The Bravo personality and British aristocrat died at 49 last week


Annabelle Neilson‘s family is breaking their silence almost a week after her death.

“Very sadly, we have been informed that my sister Annabelle, died as a result of a heart attack at home last Thursday,” sister Camila Neilson says in a statement obtained by PEOPLE. “It has come as a complete shock, as she had many plans having recently returned from Spain.”

“My parents and I are devastated and shocked by this news,” continues the statement. “We would ask the media to respect the privacy of our family and Annabelle’s close friends during this very difficult time. We will not be making any further statement at this time. We thank you for your consideration.”

PEOPLE confirmed the Bravo personality and British aristocrat’s death on Monday. She was 49.

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Authorities told PEOPLE on Tuesday that they are not treating Neilson’s death as “suspicious,” with U.K. police issuing the following statement in regards to the Ladies of London star’s passing: “Police were called by the London Ambulance Service at approximately 22:20 hours on Thursday, 12 July, to a residential address … after a woman had been found deceased at the location. The death is not being treated as suspicious by police.”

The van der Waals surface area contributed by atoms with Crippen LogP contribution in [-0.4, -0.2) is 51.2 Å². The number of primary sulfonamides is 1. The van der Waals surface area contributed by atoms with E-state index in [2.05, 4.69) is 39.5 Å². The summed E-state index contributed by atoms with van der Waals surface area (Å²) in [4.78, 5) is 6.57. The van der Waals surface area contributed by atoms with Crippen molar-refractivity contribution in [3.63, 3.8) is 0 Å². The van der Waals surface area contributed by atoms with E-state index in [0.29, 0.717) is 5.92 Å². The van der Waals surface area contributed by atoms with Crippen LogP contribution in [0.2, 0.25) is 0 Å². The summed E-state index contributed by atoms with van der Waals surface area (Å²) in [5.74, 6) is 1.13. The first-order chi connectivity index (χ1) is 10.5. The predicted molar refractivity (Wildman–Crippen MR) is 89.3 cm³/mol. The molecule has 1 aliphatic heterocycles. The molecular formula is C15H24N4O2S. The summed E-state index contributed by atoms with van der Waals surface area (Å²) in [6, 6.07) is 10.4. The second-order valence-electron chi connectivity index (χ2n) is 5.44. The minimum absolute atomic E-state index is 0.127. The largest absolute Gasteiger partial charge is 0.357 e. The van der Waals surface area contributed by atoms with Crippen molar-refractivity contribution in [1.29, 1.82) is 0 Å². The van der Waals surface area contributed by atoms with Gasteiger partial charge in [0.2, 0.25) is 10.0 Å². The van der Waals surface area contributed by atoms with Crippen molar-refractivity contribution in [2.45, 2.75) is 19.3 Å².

The coroner’s office told PEOPLE they have yet to open an inquest. PEOPLE has reached out to the coroner’s court for more information.

A source told PEOPLE that Neilson’s “friends and family are stunned.”

The source also said Neilson endured plenty of “hard times” in her life, most notably the 2010 suicide of her best friend, designer Alexander McQueen — “she was rocked by his death” — and a horse riding accident five years ago that left her in agony. (“Coping with the pain was horrific,” said the source.)

Ultimately, the source said Neilson “had a lot of private pain that she kept from others.”

Neilson also previously struggled with a heroin addiction. She told the Daily Mail in 2015 that her addiction began when she was attacked by a man at the age of 16, “tied to a tree and continually beaten.”

“I managed to escape with my life but I needed reconstructive surgery because my face was so disfigured,” she said. “After that, I fell into a serious depression and became a heroin addict because it provided an escape bubble and was the only way I could cope.”